Solar eclipse of August 31, 1932

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Solar eclipse of August 31, 1932
SE1932Aug31T.png
Map
Type of eclipse
NatureTotal
Gamma0.8307
Magnitude1.0257
Maximum eclipse
Duration105 sec (1 m 45 s)
Coordinates54°30′N 79°30′W / 54.5°N 79.5°W / 54.5; -79.5
Max. width of band155 km (96 mi)
Times (UTC)
Greatest eclipse20:03:41
References
Saros124 (50 of 73)
Catalog # (SE5000)9357
August 31, 1932 Total Solar Eclipse MEC.jpg

A total solar eclipse occurred on August 31, 1932. A solar eclipse occurs when the Moon passes between Earth and the Sun, thereby totally or partly obscuring the image of the Sun for a viewer on Earth. A total solar eclipse occurs when the Moon's apparent diameter is larger than the Sun's, blocking all direct sunlight, turning day into darkness. Totality occurs in a narrow path across Earth's surface, with the partial solar eclipse visible over a surrounding region thousands of kilometres wide. Totality was visible from Northwest Territories (today's Northwest Territories and Nunavut) and Quebec in Canada, and northeastern Vermont, New Hampshire, southwestern Maine, northeastern tip of Massachusetts and northeastern Cape Cod in United States.

Related eclipses[edit]

Solar eclipses 1931–1935[edit]

This eclipse is a member of a semester series. An eclipse in a semester series of solar eclipses repeats approximately every 177 days and 4 hours (a semester) at alternating nodes of the Moon's orbit.[1]

Saros 124[edit]

Solar saros 124, repeating every about 18 years and 11 days, contains 73 events. The series started with partial solar eclipse on March 6, 1049. It contains total eclipses from June 12, 1211, to September 22, 1968, and a hybrid solar eclipse on October 3, 1986. The series ends at member 73 as a partial eclipse on May 11, 2347. The longest total eclipse occurred on May 3, 1734, at 5 minutes and 46 seconds.[2]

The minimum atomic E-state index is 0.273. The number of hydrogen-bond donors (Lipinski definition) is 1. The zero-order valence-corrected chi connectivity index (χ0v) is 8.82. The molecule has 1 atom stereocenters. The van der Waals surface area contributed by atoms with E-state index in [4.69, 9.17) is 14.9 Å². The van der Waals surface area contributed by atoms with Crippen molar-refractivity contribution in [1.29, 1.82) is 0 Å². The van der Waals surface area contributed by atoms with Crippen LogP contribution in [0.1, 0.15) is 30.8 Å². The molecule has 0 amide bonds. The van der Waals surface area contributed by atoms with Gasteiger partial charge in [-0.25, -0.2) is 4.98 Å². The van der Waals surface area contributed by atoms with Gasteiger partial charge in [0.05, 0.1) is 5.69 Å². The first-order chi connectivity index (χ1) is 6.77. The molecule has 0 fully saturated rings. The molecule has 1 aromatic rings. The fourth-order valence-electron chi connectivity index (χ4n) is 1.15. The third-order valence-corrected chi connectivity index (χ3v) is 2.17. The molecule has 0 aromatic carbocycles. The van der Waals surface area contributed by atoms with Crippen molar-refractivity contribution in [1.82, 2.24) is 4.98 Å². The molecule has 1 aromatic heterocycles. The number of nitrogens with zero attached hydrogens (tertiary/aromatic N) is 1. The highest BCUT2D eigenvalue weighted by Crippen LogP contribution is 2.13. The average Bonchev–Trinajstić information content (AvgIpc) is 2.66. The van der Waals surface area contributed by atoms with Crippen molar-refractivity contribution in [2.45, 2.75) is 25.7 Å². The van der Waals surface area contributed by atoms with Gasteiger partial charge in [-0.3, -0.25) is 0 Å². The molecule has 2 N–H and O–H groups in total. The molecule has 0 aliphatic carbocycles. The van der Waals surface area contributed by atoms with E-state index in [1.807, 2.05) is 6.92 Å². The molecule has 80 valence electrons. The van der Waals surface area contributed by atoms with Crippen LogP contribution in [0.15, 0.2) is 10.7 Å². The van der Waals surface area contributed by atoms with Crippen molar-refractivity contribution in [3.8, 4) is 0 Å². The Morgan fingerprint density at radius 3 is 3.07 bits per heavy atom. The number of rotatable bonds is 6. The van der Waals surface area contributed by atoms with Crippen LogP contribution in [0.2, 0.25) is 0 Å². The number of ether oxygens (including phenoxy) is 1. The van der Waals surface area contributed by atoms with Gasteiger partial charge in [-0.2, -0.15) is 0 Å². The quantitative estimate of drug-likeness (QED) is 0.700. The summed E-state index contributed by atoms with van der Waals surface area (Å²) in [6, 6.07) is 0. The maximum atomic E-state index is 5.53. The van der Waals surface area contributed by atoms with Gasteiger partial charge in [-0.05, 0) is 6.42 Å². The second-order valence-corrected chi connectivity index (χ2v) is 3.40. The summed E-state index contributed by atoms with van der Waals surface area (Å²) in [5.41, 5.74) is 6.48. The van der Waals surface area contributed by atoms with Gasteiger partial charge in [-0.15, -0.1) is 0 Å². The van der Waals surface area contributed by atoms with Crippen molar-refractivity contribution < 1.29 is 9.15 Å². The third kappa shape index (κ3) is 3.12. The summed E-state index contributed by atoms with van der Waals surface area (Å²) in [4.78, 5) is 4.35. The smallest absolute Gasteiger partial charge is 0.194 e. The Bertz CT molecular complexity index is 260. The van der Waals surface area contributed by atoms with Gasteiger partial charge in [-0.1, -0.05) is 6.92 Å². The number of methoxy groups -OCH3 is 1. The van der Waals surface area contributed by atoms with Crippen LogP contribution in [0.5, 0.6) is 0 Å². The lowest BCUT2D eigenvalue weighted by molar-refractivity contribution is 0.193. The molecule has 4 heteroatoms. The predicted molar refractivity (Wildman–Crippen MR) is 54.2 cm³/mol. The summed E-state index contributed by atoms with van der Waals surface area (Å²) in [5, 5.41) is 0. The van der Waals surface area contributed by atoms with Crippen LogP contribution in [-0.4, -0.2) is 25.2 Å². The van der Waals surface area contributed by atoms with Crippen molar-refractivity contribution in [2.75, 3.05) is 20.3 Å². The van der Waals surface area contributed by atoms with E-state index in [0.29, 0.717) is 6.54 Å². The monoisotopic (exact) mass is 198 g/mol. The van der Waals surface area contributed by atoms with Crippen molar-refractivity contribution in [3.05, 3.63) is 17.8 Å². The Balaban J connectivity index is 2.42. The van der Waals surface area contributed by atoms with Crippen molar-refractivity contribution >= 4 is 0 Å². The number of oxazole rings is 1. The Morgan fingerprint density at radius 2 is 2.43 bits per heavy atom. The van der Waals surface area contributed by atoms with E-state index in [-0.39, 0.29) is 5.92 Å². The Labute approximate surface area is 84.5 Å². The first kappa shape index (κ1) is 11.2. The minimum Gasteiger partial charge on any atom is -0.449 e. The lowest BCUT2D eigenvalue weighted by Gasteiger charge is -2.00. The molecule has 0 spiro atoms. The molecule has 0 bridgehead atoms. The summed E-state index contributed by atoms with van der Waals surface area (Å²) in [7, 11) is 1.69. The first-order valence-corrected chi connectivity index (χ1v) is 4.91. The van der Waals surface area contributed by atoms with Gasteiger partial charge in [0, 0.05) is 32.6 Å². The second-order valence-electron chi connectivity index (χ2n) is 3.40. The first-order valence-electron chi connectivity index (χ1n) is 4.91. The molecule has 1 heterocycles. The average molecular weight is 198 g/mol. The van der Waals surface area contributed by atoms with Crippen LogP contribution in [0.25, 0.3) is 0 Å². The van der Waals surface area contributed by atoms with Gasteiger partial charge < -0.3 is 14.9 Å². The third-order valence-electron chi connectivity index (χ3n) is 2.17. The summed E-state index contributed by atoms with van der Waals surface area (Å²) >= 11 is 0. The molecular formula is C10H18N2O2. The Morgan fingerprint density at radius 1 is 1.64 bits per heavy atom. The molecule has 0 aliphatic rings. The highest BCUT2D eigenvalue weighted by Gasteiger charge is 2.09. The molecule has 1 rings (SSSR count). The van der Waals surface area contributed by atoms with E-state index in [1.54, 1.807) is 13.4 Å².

Inex series[edit]

This eclipse is a part of the long period inex cycle, repeating at alternating nodes, every 358 synodic months (≈ 10,571.95 days, or 29 years minus 20 days). Their appearance and longitude are irregular due to a lack of synchronization with the anomalistic month (period of perigee). However, groupings of 3 inex cycles (≈ 87 years minus 2 months) comes close (≈ 1,151.02 anomalistic months), so eclipses are similar in these groupings.

In the 19th century:

  • Solar Saros 120: Total Solar Eclipse of 1816 Nov 19
  • Solar Saros 121: Hybrid Solar Eclipse of 1845 Oct 30
  • Solar Saros 122: Annular Solar Eclipse of 1874 Oct 10

In the 22nd century:

  • Solar Saros 130: Total Solar Eclipse of 2106 May 03
  • Solar Saros 131: Annular Solar Eclipse of 2135 Apr 13
  • Solar Saros 132: Hybrid Solar Eclipse of 2164 Mar 23
  • Solar Saros 133: Total Solar Eclipse of 2193 Mar 03

Metonic series[edit]

The metonic series repeats eclipses every 19 years (6939.69 days), lasting about 5 cycles. Eclipses occur in nearly the same calendar date. In addition, the octon subseries repeats 1/5 of that or every 3.8 years (1387.94 days).

Notes[edit]

  1. ^ van Gent, R.H. "Solar- and Lunar-Eclipse Predictions from Antiquity to the Present". A Catalogue of Eclipse Cycles. Utrecht University. Retrieved 6 October 2018.
  2. ^ Saros Series Catalog of Solar Eclipses NASA Eclipse Web Site.

References[edit]